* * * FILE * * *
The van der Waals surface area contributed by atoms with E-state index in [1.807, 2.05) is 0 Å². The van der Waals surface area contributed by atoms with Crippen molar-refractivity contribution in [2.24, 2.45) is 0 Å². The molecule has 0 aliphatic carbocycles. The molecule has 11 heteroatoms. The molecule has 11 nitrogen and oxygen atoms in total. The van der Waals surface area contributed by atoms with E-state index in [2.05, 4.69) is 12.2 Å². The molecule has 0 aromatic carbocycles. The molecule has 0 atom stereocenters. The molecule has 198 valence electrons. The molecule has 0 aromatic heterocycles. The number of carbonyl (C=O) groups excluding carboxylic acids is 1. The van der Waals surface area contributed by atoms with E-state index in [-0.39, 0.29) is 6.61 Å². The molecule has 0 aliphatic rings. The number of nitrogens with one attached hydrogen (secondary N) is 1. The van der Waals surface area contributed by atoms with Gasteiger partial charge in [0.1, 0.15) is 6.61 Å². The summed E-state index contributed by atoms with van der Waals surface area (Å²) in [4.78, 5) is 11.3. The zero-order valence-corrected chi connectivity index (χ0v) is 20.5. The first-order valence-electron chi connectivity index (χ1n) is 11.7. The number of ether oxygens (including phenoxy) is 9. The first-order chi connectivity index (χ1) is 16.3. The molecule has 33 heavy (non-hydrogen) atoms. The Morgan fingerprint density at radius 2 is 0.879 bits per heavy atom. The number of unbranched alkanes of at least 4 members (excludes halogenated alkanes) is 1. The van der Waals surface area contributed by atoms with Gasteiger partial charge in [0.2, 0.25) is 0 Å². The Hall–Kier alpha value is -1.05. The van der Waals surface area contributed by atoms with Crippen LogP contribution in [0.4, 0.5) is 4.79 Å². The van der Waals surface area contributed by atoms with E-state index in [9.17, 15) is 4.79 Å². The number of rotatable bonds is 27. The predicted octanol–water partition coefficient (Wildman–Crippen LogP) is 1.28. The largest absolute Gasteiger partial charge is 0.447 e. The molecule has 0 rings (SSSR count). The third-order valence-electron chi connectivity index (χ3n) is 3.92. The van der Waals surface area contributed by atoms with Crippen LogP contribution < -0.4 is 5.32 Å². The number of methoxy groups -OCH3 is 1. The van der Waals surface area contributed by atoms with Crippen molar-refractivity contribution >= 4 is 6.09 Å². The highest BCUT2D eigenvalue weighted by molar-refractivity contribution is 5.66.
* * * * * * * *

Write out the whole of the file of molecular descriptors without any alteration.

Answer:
The van der Waals surface area contributed by atoms with E-state index in [1.807, 2.05) is 0 Å². The van der Waals surface area contributed by atoms with Crippen molar-refractivity contribution in [2.24, 2.45) is 0 Å². The molecule has 0 aliphatic carbocycles. The molecule has 11 heteroatoms. The molecule has 11 nitrogen and oxygen atoms in total. The van der Waals surface area contributed by atoms with E-state index in [2.05, 4.69) is 12.2 Å². The molecule has 0 aromatic carbocycles. The molecule has 0 atom stereocenters. The molecule has 198 valence electrons. The molecule has 0 aromatic heterocycles. The number of carbonyl (C=O) groups excluding carboxylic acids is 1. The van der Waals surface area contributed by atoms with E-state index in [-0.39, 0.29) is 6.61 Å². The molecule has 0 aliphatic rings. The number of nitrogens with one attached hydrogen (secondary N) is 1. The van der Waals surface area contributed by atoms with Gasteiger partial charge in [0.1, 0.15) is 6.61 Å². The summed E-state index contributed by atoms with van der Waals surface area (Å²) in [4.78, 5) is 11.3. The zero-order valence-corrected chi connectivity index (χ0v) is 20.5. The first-order valence-electron chi connectivity index (χ1n) is 11.7. The number of ether oxygens (including phenoxy) is 9. The first-order chi connectivity index (χ1) is 16.3. The molecule has 33 heavy (non-hydrogen) atoms. The Morgan fingerprint density at radius 2 is 0.879 bits per heavy atom. The number of unbranched alkanes of at least 4 members (excludes halogenated alkanes) is 1. The van der Waals surface area contributed by atoms with Gasteiger partial charge in [0.2, 0.25) is 0 Å². The Hall–Kier alpha value is -1.05. The van der Waals surface area contributed by atoms with Crippen LogP contribution in [0.4, 0.5) is 4.79 Å². The van der Waals surface area contributed by atoms with E-state index in [9.17, 15) is 4.79 Å². The number of rotatable bonds is 27. The predicted octanol–water partition coefficient (Wildman–Crippen LogP) is 1.28. The largest absolute Gasteiger partial charge is 0.447 e. The molecule has 0 rings (SSSR count). The third-order valence-electron chi connectivity index (χ3n) is 3.92. The van der Waals surface area contributed by atoms with Crippen LogP contribution < -0.4 is 5.32 Å². The number of methoxy groups -OCH3 is 1. The van der Waals surface area contributed by atoms with Crippen molar-refractivity contribution >= 4 is 6.09 Å². The highest BCUT2D eigenvalue weighted by molar-refractivity contribution is 5.66.